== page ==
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Our History

our history

Almost 150 years ago, one man’s spirit of adventure took him to India. There, the future course of his life was set in motion. He saw the appalling living conditions and the social isolation of people with leprosy. His compassion and action birthed The Leprosy Mission, an organisation that now works to bring healing, inclusion and dignity to leprosy-affected people around the world.

  1. 1870s

    The early years

    In 1869, Wellesley Bailey, a young Irishman, sets sail for India hoping to find a career there. While training to be a teacher he sees for the first time the devastating effects of leprosy. Describing this moment he writes later ‘if there was ever a Christ-like work in the world, it was to go amongst these poor sufferers and bring them the consolation of the gospel.’ There was, at the time, no known cure for leprosy, and the bacillus that causes the disease was not identified until 1874.

    In 1873 Wellesley and his wife, Alice, return to Ireland and begin telling people about the needs of people with leprosy. And in 1874 `The Mission to Lepers’, now The Leprosy Mission, is born when Charlotte Pim and other friends of the Baileys promise to raise £30 a year to help leprosy sufferers in India. In the first year £600 is raised. By the late 1870s the Mission was caring for 100 leprosy-affected people in north India. Wellesley Bailey is appointed the first secretary, based in India.

  2. 1880s and 90s

    India and beyond

    The Mission gave grants primarily to other mission organisations, encouraging them to care for people affected by leprosy, and starts to open its own homes and hospitals – sometimes called ‘asylums’ in those days – where needed. Mary Reed is sent to Chandag, north India, as the Mission’s first missionary worker. Most financial support initially came from Ireland and Scotland, but support offices started to be formed in England, and the first public meeting in London raised almost enough money to build a leprosy home and children’s home.

    Alice Bailey’s health deteriorated and the Baileys returned to the UK to be based there, but continued to travel extensively in India and beyond to see the needs of leprosy-affected people and to encourage mission organisations, local government officers and donors to engage in the work. Wellesley Bailey visits Mandalay, in what was then Burma, to open the first ‘Mission to Lepers’ home outside India. He also toured the USA and Canada and a support office in Ontario was formed.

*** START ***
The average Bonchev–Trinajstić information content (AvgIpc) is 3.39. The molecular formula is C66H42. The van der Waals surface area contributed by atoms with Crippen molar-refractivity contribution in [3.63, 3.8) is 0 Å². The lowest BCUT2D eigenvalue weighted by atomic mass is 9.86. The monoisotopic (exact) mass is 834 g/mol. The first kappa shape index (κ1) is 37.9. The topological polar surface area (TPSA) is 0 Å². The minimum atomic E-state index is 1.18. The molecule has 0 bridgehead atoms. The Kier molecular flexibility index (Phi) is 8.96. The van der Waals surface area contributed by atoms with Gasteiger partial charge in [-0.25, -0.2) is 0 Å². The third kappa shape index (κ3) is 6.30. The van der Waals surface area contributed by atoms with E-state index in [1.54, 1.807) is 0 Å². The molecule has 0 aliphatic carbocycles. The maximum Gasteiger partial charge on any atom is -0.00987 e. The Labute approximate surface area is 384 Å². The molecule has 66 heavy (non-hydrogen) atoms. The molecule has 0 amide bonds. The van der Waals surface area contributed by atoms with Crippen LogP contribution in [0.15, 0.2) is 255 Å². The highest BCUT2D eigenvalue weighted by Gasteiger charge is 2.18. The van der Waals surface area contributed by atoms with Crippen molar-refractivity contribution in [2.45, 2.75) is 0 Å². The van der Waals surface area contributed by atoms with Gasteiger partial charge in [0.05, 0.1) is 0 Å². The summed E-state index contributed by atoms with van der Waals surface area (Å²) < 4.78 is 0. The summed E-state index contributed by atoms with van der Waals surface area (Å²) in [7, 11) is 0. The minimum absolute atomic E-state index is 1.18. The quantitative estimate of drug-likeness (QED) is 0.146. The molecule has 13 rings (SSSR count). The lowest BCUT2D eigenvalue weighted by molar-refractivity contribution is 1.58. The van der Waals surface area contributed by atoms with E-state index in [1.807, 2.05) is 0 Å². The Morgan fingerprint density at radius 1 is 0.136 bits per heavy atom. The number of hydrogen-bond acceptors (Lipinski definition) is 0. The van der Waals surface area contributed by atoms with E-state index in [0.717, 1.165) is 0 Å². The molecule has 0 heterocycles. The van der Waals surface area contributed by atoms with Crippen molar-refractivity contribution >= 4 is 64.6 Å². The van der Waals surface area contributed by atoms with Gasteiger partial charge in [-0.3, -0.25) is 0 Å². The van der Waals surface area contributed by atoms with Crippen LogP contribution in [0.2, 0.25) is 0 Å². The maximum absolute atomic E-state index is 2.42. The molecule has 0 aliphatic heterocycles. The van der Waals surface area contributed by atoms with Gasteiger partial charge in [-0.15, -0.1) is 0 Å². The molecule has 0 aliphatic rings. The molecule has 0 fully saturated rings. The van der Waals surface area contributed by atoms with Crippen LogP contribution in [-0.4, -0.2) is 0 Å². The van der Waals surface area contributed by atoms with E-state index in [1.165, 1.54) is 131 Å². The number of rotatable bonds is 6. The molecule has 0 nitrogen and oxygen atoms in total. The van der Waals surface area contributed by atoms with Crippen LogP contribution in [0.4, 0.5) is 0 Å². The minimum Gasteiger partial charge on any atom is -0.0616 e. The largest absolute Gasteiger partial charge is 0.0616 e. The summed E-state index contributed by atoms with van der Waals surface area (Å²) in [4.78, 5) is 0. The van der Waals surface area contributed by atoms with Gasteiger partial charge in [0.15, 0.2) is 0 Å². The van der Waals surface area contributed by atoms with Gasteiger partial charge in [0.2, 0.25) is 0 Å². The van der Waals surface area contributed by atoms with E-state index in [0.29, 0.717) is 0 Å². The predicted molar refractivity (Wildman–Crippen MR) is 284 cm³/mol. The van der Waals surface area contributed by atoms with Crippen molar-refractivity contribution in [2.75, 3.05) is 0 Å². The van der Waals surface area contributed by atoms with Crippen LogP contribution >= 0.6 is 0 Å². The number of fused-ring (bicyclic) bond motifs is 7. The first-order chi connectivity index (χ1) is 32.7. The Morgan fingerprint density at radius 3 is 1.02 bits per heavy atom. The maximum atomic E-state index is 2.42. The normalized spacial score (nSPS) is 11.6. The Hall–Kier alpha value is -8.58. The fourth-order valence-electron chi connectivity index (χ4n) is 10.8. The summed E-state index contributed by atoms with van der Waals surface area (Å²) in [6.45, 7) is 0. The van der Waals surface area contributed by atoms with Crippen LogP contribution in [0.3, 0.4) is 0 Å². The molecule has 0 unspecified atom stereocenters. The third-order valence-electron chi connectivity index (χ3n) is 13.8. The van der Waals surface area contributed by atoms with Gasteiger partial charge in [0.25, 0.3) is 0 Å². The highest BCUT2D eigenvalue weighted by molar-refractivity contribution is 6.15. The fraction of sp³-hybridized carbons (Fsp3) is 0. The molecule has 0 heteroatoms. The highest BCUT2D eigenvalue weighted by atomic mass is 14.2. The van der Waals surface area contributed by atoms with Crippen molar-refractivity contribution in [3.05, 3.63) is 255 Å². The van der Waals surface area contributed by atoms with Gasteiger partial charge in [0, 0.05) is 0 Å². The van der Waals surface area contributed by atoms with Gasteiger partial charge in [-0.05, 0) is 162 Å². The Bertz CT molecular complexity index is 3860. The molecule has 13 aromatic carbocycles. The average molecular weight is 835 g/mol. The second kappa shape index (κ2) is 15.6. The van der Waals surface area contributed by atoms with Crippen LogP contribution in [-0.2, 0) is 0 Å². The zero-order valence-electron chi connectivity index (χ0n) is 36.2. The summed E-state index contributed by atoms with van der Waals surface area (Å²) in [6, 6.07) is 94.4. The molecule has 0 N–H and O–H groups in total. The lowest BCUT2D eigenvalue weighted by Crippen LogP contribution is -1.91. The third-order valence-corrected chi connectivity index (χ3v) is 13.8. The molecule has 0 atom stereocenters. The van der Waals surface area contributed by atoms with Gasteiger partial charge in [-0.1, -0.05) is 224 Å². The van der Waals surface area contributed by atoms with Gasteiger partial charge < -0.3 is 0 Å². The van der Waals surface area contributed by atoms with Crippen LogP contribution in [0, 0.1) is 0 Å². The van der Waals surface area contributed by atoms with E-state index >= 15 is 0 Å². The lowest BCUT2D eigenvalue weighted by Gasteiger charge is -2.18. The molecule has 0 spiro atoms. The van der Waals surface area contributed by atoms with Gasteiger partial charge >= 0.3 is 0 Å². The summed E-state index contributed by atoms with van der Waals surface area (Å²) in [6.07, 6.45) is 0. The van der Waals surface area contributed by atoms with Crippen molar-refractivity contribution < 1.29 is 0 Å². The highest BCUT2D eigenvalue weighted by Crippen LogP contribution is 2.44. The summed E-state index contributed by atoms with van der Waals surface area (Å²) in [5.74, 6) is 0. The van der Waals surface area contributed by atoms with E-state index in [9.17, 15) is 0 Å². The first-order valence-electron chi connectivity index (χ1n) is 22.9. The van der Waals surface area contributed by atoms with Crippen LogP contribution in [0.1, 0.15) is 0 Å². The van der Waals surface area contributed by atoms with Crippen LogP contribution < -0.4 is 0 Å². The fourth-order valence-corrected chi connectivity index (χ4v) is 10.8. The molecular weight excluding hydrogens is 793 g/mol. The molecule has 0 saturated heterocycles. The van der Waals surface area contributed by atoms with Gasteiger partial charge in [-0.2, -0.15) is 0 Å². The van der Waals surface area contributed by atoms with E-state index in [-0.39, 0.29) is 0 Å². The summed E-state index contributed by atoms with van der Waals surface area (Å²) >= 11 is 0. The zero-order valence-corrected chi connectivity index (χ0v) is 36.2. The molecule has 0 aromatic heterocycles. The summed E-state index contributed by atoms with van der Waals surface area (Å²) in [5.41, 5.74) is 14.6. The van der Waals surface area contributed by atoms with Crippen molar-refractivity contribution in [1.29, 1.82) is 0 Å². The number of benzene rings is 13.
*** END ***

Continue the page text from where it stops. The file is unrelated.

Leprosy-affected people remained segregated from the rest of society. Many lived in asylums or hospitals, like the ones supported by TLM, with loving care but no hope of a cure.

  3. 1900s and 1910s

    Into Africa

    Gradually the Mission’s work extended to China and Japan. Work then began in Africa. Income for, and interest in, the Mission’s work steadily increased throughout these decades. Wellesley Bailey and his wife travelled to China, Australia, New Zealand, the Philippines, Japan, Korea, Malaysia, Singapore and India, visiting projects, raising awareness of leprosy and asking for support. Governments began to contribute to the costs of the Mission’s homes.

    By the time Wellesley Bailey retired in 1917 the Mission had 87 programmes in 12 countries with support offices in eight countries. The annual income had risen from £5,000 to £40,000. William Anderson succeeded Wellesley Bailey as secretary of the Mission.

  4. 1920s and 30s


    The Leprosy Mission was well-connected through the first leprosy congresses to the slowly growing body of knowledge on the disease. It started early experiments with treatment using chaulmoogra oil: injections were painful and only a few were cured, but the very possibility of cure saw the banning of the word ‘asylum’, replaced by ‘hospital’. Once only able to offer refuge and a long-term caring home, TLM began to develop into a medical mission. Under Anderson’s leadership the Mission added a further aim to its vision statement: to aid in the attempt to eradicate leprosy.

    The headquarters moved from Dublin to London. From the end of the 1930s much of the Mission’s work was affected by the Second World War, particularly in China, Japan and Burma. Many patients were dispersed and hospitals overrun. William Anderson retired in 1942 and Donald Miller became the new general secretary of the Mission.

  5. 1940s and 50s

    Treatment and surgery

    Mission doctors in Nigeria and India began experimenting with a new anti-leprosy drug, dapsone. It became the first effective cure, especially for the less virulent form of leprosy, and sent many patients home symptom free. This revolutionised leprosy work. Over the following 15 years millions of patients were successfully treated and the former leprosy homes – no longer relevant – were closed.

    Dr Paul Brand, a surgeon, and colleagues at Karigiri, South India, pioneered life-changing reconstructive surgery to correct leprosy-related disabilities. Wilfred Russell, the next General Secretary of the Mission, visited Korea and agreed to support a new hospital there. A TLM hospital was opened in Nepal and work extended into Bhutan.

  6. 1960s and 70s

    Expansion and community

    In 1965 The Mission to Lepers changed its name to The Leprosy Mission (TLM) to avoid the negative connotations of the word ‘leper’. Newberry Fox took over as General Secretary. The Mission started projects in Papua New Guinea, and supporters in Australia and New Zealand began to fund work in Thailand and Indonesia. ‘Survey, education and treatment’ programmes dramatically increased TLM’s outpatient work. Skilled local paramedical staff travelled from village to village diagnosing new cases of leprosy, providing new patients with anti-leprosy drugs and keeping records of all patients.

    By 1974, The Leprosy Mission’s centenary year, TLM had 30 of its own hospitals and leprosy centres, most of them in India. In India alone, it is reported that places were available in TLM hospitals for 10,000 inpatients, and in the villages and out-patients clinics more than 124,000 were receiving treatment. It also supported 90 different Christian societies and missions working in more than 30 countries, including 14 in Africa. TLM adopted a new global structure with national councils providing financial, prayer and personnel support to enable the newly established TLM International to direct field operations in South Asia, Southeast Asia and Africa through a regional structure.